The only thing our churches want is to be treated in the same manner as businesses, gyms, and restaurants. They can practice social distancing safely at 50 percent capacity; they do not need to be subjected to the arbitrary cap of 50 people, regardless of the size of the house of worship. Chief Justice Roberts, part of the 5-4 majority, got this one terribly wrong — and the outcome is awful for worshipers and for those who believe in the First Amendment.
Governor Sisolak should move to apply the 50 percent standard to churches immediately.
ITEM #3: The credibility of the 1619 Project died a long, long time ago. Yet somehow, this dead horse manages to find a way to keep beating itself.
As a refresher, the 1619 Project was a series of essays published by the New York Times based on the premise that the chief motive behind America’s founding was a commitment to preserving the institution of slavery. So error-plagued was the series that its point person, Nikole Hannah-Jones, was compelled to concede that she’d gotten the central premise wrong. Regardless, Hannah-Jones won a Pulitzer Prize for her work on the series, in a development that sounds like something the Babylon Bee would come up with. Then we learned that Hannah-Jones had once written a long, racist screed attacking all white people.
Now, the Washington Examiner’s Becket Adams reports:
“New York Times magazine staffer Nikole Hannah-Jones claimed this week that her infamous 1619 Project is not actually a work of history, but rather an ‘origin story.’
“Do the schools that have incorporated the project into their history curricula know about this?
“On Monday, Willamette University Professor Seth Cotlar said in praise of the project that it ‘is not about history. It's about memory; about what parts of the nation's past we should hold in our memories going forward & about how we tell the story of the nation to our children.’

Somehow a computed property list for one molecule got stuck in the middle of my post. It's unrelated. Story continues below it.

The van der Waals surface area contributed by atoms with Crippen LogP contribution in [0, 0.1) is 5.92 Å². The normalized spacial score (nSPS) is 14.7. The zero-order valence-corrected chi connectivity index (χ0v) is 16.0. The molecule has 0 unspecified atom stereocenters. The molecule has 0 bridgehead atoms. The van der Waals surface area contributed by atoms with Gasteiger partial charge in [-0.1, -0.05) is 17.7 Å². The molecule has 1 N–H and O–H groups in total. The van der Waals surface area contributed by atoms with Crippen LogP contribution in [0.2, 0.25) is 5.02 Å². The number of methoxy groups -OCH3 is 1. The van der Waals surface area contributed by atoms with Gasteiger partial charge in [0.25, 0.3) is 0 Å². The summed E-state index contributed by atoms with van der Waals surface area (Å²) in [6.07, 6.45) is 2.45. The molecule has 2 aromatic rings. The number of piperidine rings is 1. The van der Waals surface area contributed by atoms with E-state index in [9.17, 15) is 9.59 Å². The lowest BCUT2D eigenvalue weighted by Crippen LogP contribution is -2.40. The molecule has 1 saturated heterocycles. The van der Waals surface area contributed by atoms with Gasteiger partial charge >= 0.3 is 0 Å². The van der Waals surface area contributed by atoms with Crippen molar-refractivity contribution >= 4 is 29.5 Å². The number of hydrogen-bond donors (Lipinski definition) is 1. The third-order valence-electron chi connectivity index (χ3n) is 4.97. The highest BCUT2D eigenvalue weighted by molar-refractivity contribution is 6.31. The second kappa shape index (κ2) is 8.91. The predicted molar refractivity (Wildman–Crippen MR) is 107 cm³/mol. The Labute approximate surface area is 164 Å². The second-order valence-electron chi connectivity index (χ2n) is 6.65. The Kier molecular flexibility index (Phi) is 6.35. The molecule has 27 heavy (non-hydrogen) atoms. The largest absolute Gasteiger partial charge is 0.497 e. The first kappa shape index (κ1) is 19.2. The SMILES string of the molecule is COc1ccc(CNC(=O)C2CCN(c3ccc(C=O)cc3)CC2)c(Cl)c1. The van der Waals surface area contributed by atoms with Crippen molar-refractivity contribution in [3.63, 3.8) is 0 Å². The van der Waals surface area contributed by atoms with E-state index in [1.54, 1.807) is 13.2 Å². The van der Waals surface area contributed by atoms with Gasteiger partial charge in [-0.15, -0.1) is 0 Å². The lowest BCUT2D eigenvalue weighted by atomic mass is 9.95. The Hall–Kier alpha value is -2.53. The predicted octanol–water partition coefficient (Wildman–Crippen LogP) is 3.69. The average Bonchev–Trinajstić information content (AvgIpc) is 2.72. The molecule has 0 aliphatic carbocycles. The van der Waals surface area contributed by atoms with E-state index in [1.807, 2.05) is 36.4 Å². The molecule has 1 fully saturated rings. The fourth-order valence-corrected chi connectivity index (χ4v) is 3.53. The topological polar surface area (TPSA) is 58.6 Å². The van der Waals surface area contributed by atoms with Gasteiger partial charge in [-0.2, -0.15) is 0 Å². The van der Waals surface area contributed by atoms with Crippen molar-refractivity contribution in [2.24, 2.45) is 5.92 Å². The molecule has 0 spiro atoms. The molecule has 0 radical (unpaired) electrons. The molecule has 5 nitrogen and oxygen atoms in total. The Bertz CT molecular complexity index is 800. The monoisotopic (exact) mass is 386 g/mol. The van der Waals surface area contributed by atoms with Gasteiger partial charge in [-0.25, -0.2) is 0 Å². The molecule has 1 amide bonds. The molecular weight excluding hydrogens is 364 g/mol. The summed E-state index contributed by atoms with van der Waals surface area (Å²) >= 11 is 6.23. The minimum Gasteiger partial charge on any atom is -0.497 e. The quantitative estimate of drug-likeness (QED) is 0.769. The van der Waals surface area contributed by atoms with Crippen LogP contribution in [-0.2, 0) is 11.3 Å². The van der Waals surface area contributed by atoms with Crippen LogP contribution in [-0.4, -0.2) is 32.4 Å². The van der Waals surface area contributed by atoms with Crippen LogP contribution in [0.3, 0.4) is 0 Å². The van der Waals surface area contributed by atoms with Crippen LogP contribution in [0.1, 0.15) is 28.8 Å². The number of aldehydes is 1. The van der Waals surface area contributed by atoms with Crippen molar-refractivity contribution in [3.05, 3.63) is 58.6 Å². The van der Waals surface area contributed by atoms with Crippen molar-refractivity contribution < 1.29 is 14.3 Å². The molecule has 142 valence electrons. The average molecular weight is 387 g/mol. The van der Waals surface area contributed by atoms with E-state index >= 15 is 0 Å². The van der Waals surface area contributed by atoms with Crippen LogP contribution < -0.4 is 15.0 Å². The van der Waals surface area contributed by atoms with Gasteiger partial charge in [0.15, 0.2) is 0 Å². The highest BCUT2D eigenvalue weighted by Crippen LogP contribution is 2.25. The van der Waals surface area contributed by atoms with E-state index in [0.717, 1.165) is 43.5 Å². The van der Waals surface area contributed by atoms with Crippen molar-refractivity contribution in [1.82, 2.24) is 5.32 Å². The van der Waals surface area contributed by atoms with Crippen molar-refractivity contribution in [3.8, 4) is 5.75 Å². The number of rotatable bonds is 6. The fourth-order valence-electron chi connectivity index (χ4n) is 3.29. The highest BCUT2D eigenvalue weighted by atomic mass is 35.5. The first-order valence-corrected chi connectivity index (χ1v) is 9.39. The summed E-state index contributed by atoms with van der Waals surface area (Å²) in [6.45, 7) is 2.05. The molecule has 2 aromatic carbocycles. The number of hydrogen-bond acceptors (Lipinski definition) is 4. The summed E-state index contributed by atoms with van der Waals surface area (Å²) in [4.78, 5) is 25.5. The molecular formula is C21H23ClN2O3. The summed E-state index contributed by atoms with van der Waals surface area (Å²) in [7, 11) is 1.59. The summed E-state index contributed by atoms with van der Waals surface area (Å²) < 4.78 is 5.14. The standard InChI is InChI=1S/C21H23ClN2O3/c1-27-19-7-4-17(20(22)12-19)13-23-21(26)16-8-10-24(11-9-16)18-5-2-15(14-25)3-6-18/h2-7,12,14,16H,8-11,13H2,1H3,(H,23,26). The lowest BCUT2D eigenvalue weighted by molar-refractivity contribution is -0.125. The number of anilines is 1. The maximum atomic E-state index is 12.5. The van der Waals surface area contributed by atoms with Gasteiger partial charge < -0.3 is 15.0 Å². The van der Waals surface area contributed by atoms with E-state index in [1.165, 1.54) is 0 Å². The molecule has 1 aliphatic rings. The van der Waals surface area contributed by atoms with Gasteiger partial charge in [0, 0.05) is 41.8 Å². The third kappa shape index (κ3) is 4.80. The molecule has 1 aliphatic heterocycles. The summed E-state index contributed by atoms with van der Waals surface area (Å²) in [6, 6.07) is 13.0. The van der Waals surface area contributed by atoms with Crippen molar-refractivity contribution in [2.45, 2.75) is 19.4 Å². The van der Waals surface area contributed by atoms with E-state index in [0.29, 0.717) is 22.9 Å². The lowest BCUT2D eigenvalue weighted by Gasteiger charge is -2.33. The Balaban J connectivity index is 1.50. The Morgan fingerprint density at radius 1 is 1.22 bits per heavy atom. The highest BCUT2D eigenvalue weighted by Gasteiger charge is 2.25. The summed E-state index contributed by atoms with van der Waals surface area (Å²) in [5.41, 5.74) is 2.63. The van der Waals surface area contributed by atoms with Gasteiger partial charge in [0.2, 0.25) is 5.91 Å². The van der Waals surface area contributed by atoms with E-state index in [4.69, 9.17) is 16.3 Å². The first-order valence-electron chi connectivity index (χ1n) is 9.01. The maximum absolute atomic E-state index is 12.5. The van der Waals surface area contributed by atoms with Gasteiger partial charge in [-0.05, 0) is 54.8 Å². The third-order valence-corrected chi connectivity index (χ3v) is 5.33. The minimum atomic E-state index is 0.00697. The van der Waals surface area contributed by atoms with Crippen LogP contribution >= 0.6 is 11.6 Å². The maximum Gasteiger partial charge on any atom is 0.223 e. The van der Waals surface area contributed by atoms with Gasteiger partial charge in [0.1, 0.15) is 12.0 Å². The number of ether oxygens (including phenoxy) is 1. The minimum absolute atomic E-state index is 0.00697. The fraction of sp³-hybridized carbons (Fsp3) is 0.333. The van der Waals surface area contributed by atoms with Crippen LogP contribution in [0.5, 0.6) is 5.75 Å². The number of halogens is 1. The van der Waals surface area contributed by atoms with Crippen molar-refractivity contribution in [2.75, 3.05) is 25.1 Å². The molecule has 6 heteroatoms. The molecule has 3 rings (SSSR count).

“Hannah-Jones, who founded and heads the project, which posits that America's true founding dates back to the year that slaves were first brought to its shores, was pleased to hear him describe it in such terms.
“‘He is right: The fight over the 1619 Project is not about history. It is about memory,’ she responded on social media. ‘I’ve always said that the 1619 Project is not a history. It is a work of journalism that explicitly seeks to challenge the national narrative and, therefore, the national memory. The project has always been as much about the present as it is the past.’”
Adams calls Hannah-Jones out on her latest spin, noting that she’s now — again — changing her story:
The project, its founder stressed, ‘never pretended to be a history.’
“This seems an odd thing to assert now, considering Hannah-Jones herself claimed previously that the project is 'American history, not black history.' There is also the rather awkward fact that she and her cohort have spent no small amount of energy boasting about the number of historians who have contributed to the effort, whether with essays or fact-checking.”
Next time, Hannah-Jones may want to check her own history — or memory, or origin story, or whatever — so she can keep her talking points straight.
ITEM #4: At least someone is approaching the 1619 Project saga with some sanity.
U.S. Senator Tom Cotton, who calls the project “a distortion of American history” and "left-wing propaganda," has proposed a law that, if enacted, would mean school districts incorporating it into their curriculum could face financial consequences.
Hannah-Jones, taking Cotton out of context, criticized the Senator for some remarks he had made on the subject, tweeting:
“If chattel slavery — heritable, generational, permanent, race-based slavery where it was legal to rape, torture, and sell human beings for profit — were a ‘necessary evil’ as @TomCottonAR says, it’s hard to imagine what cannot be justified if it is a means to an end.”
Of course, the full context of Cotton’s remarks makes his point clear:
“We have to study the history of slavery and its role and impact on the development of our country because otherwise we can’t understand our country. As the Founding Fathers said, it was the necessary evil upon which the union was built, but the union was built in a way, as Lincoln said, to put slavery on the course to its ultimate extinction.”